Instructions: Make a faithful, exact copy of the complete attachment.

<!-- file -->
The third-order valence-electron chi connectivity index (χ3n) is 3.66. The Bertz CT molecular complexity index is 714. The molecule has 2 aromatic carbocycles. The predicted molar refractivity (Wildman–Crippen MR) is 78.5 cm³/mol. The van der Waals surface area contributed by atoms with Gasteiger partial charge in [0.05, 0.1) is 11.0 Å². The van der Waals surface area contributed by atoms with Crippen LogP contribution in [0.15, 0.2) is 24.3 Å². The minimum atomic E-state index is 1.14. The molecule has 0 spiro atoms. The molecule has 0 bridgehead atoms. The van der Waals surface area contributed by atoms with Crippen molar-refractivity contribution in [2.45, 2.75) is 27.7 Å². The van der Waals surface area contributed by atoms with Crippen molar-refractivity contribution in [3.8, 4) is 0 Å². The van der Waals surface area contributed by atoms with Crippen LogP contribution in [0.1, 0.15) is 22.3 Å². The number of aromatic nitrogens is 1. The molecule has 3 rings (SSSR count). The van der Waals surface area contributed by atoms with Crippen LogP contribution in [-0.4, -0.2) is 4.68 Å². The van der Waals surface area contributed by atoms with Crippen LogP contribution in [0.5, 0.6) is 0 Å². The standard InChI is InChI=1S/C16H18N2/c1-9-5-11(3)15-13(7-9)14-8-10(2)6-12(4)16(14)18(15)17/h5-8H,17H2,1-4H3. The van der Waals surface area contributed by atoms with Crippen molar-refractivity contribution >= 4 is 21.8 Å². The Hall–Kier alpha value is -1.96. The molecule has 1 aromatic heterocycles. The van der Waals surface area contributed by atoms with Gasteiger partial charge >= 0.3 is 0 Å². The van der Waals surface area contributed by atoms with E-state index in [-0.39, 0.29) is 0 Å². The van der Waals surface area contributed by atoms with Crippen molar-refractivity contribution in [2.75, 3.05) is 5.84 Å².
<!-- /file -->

The third-order valence-electron chi connectivity index (χ3n) is 3.66. The Bertz CT molecular complexity index is 714. The molecule has 2 aromatic carbocycles. The predicted molar refractivity (Wildman–Crippen MR) is 78.5 cm³/mol. The van der Waals surface area contributed by atoms with Gasteiger partial charge in [0.05, 0.1) is 11.0 Å². The van der Waals surface area contributed by atoms with Crippen LogP contribution in [0.15, 0.2) is 24.3 Å². The minimum atomic E-state index is 1.14. The molecule has 0 spiro atoms. The molecule has 0 bridgehead atoms. The van der Waals surface area contributed by atoms with Crippen molar-refractivity contribution in [2.45, 2.75) is 27.7 Å². The van der Waals surface area contributed by atoms with Crippen molar-refractivity contribution in [3.8, 4) is 0 Å². The van der Waals surface area contributed by atoms with Crippen LogP contribution in [0.1, 0.15) is 22.3 Å². The number of aromatic nitrogens is 1. The molecule has 3 rings (SSSR count). The van der Waals surface area contributed by atoms with Crippen LogP contribution in [-0.4, -0.2) is 4.68 Å². The van der Waals surface area contributed by atoms with Crippen LogP contribution in [0.5, 0.6) is 0 Å². The standard InChI is InChI=1S/C16H18N2/c1-9-5-11(3)15-13(7-9)14-8-10(2)6-12(4)16(14)18(15)17/h5-8H,17H2,1-4H3. The van der Waals surface area contributed by atoms with Crippen molar-refractivity contribution >= 4 is 21.8 Å². The Hall–Kier alpha value is -1.96. The molecule has 1 aromatic heterocycles. The van der Waals surface area contributed by atoms with Gasteiger partial charge >= 0.3 is 0 Å². The van der Waals surface area contributed by atoms with E-state index in [-0.39, 0.29) is 0 Å². The van der Waals surface area contributed by atoms with Crippen molar-refractivity contribution in [2.75, 3.05) is 5.84 Å².